At Thursday’s BOE meeting, Rosenlee testified about HSTA members’ concerns and said, “The lack of action and transparency from the DOE has put the lives and health of teachers, staff, and our students in jeopardy. This was clearly evident today when the Department of Education and the Department of Health announced metrics for reopening schools. HSTA was never consulted in the creation of these metrics.”
Angie Choi, a school counselor at Dole Middle School, submitted testimony to the Board of Education Wednesday asking them on behalf of her late sister to assure that educators can telework during the pandemic.
In written testimony ahead of the BOE’s general meeting Thursday afternoon, members cited flawed Hawaii State Department of Education (HIDOE) policies and procedures in response to COVID-19.
We want to inform board members about the real conditions occurring in our schools during the coronavirus pandemic, especially with regards to schools where all teachers are being unilaterally denied telework when requested, and conditions in classrooms with in-person instruction, particularly those involving special education and fully self-contained educators.
Despite our calls to the contrary, many schools across the state welcomed thousands of students on campuses today, and additional face-to-face interactions are planned through the week. This cannot continue if we truly want to mitigate the spread of the coronavirus in our communities.
On Thursday, July 30, at 1 p.m., the board will hold a special meeting to discuss school reopening options. The agenda includes three action items that link to background, recommendations, and implications as submitted by the Hawaii State Department of Education (HIDOE). On Tuesday, July 28, we submitted joint testimony with HGEA and UPW on all three action items, which we are sharing below.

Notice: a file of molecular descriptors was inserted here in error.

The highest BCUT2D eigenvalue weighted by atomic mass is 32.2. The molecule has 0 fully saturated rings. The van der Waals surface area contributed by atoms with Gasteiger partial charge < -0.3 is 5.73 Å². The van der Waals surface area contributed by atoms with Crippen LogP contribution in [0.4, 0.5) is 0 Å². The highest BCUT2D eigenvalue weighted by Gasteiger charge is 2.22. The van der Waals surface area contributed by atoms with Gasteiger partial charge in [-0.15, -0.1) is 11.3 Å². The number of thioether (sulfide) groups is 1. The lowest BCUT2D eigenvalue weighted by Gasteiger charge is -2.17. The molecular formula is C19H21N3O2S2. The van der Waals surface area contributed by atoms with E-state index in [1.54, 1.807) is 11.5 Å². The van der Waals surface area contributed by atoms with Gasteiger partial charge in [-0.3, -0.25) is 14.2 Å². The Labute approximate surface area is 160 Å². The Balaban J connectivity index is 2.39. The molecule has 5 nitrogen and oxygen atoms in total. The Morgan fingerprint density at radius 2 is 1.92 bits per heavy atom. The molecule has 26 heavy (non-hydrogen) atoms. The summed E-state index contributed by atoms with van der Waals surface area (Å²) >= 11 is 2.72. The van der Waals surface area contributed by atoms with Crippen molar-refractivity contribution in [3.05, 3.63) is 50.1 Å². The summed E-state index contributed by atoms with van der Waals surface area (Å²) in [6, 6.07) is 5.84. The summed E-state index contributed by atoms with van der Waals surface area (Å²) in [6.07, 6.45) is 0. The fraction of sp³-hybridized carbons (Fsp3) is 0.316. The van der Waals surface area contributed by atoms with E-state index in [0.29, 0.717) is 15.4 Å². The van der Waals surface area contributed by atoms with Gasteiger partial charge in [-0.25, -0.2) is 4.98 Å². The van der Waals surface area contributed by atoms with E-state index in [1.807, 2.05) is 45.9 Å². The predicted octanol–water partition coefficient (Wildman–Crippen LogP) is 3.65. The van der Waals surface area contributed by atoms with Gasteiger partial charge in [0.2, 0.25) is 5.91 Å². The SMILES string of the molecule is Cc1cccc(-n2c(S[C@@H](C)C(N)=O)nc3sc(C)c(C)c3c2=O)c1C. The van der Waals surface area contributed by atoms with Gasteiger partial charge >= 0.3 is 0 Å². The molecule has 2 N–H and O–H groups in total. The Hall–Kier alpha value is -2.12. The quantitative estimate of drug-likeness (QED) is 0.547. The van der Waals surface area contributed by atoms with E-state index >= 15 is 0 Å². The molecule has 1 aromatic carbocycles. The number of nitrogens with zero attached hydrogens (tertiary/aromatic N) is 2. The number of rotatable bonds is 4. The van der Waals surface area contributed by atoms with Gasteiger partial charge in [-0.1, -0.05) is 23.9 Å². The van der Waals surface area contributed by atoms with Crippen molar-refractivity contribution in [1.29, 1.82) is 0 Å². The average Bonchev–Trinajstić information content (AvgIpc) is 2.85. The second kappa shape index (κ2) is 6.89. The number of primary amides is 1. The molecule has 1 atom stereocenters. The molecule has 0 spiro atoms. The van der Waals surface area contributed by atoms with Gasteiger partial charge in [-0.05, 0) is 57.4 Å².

BOE Chair Catherine Payne said the board will “hold a special meeting to address the concerns in the testimony about training and health matters that came up. At that point, we could also consider a waiver (of the 180 required student instructional days) for some additional professional development days.”
HSTA President Corey Rosenlee says the differentials “worked better than our dreams ever imagined,” and not just by filling the actual positions. Rosenlee says higher education programs that funnel educators into these positions also saw a significant increase.
James Sunday, Radford High School principal, submitted testimony to the BOE that said, “Although we are expected to be ‘good soldiers’ who follow directives, we can not in good conscience move forward without expressing the concerns we continue to have in regards to reopening our schools. The depth of these concerns keep us up at night as we hold the health and safety of our individual communities in our hands.”
"State officials should opt to delay the Aug. 4 start for students by up to a week, while tasking school facilities to hammer out, absorb and train up on more-through plans," the newspaper editorialized Wednesday.